Most experts agree that storytelling is one of the very best ways for our brain to process information.  When you can easily understand information, it is easier to get excited to participate in a worthy cause.  This storytelling lesson is priceless if you want to become a stronger leader.



Written by

Written by

Karan Rhodes

While it is natural to believe that facts and data will “wow” those listening to you, in fact it is the art of storytelling that is the secret power for leaders who are delivering key messages to their teams.

According to Paul J. Zak,  founding director of the Center for Neuroeconomics Studies, “Storytelling blows the standard PowerPoint presentation to bits!”

According to SpeakerHub, a leading authority on public speaking, there are 3 elements to a great story.

  1. Great stories are personal:  Want to capture the attention of your audience and get them on your side? Talk about your personal experiences. Explore ah-ha moments that you’ve had.  Share what your path to success looked like, what obstacles you faced, and which failures and mistakes you made along the way.
  2. Great stories have a purpose:  Have a very clear idea about your main point that you are sharing and what you want your audience to get out of it.
  3. Great stories appeal to your senses:  If your audience can’t visualize what you are talking about, they will be lost and bored.

4 Storytelling Approaches for Rock Star Leaders

Here are 4 kinds of storytelling approaches which will improve your leadership acumen (specifically your Executive Presence competency)

The Hero’s Journey: This is one of the oldest ways to tell a story, and revolves around a character going off into the world, facing a challenge or series of challenges, discovering something, and returning back home with their new found wisdom.

Use it to:

  • Entertain your audience while enlightening them
  • Promote courage and risk taking
  • Share wisdom

The False Start:  You make the story seem like it will have a predictable outcome (like the success of a project) but then, it doesn’t. For whatever reasons, things do not go as planned and you have to go back to start and say what you did differently (successfully) the second time around.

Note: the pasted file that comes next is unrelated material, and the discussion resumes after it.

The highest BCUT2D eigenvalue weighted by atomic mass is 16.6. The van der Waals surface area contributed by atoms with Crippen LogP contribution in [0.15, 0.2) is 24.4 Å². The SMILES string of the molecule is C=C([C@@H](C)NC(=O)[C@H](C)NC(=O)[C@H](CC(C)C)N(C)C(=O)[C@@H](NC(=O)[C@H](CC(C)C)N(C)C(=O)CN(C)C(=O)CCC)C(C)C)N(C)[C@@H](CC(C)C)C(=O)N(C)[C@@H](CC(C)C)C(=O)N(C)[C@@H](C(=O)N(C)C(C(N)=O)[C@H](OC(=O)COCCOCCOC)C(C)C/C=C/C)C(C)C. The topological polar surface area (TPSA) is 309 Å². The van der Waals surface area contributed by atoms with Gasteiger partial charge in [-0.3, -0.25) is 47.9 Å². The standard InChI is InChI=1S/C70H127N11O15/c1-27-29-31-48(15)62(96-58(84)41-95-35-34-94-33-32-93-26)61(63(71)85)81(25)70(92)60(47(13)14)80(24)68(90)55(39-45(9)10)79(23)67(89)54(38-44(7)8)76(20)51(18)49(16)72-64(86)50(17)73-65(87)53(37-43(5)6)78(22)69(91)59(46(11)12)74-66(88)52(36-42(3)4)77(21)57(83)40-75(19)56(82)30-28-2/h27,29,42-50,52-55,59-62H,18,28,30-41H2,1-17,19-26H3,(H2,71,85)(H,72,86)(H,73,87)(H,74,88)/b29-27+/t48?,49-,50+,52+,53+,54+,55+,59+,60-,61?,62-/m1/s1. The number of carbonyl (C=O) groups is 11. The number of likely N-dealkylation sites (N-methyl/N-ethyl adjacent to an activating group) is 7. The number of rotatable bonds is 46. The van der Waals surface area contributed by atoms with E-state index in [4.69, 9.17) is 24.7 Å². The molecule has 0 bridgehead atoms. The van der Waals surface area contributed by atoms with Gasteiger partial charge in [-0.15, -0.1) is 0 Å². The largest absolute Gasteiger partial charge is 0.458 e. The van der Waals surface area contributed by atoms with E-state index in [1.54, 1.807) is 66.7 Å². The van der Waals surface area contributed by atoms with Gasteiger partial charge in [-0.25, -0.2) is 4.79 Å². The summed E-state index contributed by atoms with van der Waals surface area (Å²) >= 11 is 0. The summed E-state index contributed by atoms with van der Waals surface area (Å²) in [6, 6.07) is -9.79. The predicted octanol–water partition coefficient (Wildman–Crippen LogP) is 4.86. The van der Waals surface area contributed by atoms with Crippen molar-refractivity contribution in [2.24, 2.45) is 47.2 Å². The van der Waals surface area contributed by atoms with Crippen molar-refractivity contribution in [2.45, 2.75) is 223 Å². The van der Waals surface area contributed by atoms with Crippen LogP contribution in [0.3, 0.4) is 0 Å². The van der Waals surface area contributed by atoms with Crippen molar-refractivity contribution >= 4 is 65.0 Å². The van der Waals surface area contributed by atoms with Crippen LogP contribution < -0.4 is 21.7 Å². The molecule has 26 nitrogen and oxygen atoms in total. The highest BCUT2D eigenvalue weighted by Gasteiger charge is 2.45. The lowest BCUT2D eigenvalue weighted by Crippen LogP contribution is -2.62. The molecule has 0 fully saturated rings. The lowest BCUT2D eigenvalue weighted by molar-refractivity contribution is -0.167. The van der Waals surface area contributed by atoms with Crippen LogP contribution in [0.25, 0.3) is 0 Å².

Use it to:

  • Disrupt the expectations of your audience
  • Keep audience engaged, and offer them a surprise
  • Illustrate the benefit of flexible approaches


The Mountain: Everything leads up to one pinnacle moment: the climax (the top of the mountain.) Once the climax is hit, the end of the story comes swiftly. This structure is very popular for keeping your audience engaged.

Use it to:

  • Illustrate challenges
  • Offer clear conclusions and results to big moments or events
  • Build tension and keep the audience engaged


The Dreamer:  You create a contrast between the ordinary, everyday world with an ideal, improved world. You immediately show how adopting a new method or way of thinking can create change.



Use it to:

  • Generate excitement and hope around an idea
  • Motivate your audience
  • Incite action

Effective storytelling is a hard skill to build.  Although I coach my clients on effective storytelling, I find that I have to work on my own storytelling skills everyday.  If you want to be perceived as more influential, using the power of storytelling will be key to motivating others to follow your lead.

Becoming storytelling-savvy helps to develop your Executive Presence leadership competency,  1 of the 7 competencies that will ultimately help you “lead at the top of your game.”